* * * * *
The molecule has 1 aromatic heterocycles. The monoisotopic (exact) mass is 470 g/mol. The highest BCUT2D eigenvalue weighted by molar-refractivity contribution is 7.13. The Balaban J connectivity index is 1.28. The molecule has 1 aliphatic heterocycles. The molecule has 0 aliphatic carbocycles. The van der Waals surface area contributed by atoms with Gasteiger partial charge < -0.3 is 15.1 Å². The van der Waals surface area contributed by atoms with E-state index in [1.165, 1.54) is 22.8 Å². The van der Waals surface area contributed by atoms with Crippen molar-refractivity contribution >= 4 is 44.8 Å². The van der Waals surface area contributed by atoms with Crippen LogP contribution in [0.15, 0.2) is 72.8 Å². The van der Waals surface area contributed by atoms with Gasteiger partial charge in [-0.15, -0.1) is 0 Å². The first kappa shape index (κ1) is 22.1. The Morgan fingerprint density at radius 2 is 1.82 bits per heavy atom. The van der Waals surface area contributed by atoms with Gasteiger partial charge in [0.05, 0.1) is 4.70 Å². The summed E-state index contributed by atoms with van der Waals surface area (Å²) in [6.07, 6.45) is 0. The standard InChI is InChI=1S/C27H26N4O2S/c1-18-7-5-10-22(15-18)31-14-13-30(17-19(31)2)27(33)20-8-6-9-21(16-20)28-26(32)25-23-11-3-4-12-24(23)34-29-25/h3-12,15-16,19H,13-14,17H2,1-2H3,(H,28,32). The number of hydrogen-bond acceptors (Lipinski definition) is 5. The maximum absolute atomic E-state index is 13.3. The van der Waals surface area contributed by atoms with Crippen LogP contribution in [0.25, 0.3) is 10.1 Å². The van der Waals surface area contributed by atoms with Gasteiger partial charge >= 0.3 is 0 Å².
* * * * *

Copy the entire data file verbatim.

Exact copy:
The molecule has 1 aromatic heterocycles. The monoisotopic (exact) mass is 470 g/mol. The highest BCUT2D eigenvalue weighted by molar-refractivity contribution is 7.13. The Balaban J connectivity index is 1.28. The molecule has 1 aliphatic heterocycles. The molecule has 0 aliphatic carbocycles. The van der Waals surface area contributed by atoms with Gasteiger partial charge < -0.3 is 15.1 Å². The van der Waals surface area contributed by atoms with E-state index in [1.165, 1.54) is 22.8 Å². The van der Waals surface area contributed by atoms with Crippen molar-refractivity contribution >= 4 is 44.8 Å². The van der Waals surface area contributed by atoms with Crippen LogP contribution in [0.15, 0.2) is 72.8 Å². The van der Waals surface area contributed by atoms with Gasteiger partial charge in [-0.15, -0.1) is 0 Å². The first kappa shape index (κ1) is 22.1. The Morgan fingerprint density at radius 2 is 1.82 bits per heavy atom. The van der Waals surface area contributed by atoms with Gasteiger partial charge in [0.05, 0.1) is 4.70 Å². The summed E-state index contributed by atoms with van der Waals surface area (Å²) in [6.07, 6.45) is 0. The standard InChI is InChI=1S/C27H26N4O2S/c1-18-7-5-10-22(15-18)31-14-13-30(17-19(31)2)27(33)20-8-6-9-21(16-20)28-26(32)25-23-11-3-4-12-24(23)34-29-25/h3-12,15-16,19H,13-14,17H2,1-2H3,(H,28,32). The number of hydrogen-bond acceptors (Lipinski definition) is 5. The maximum absolute atomic E-state index is 13.3. The van der Waals surface area contributed by atoms with Crippen LogP contribution in [0.25, 0.3) is 10.1 Å². The van der Waals surface area contributed by atoms with Gasteiger partial charge >= 0.3 is 0 Å².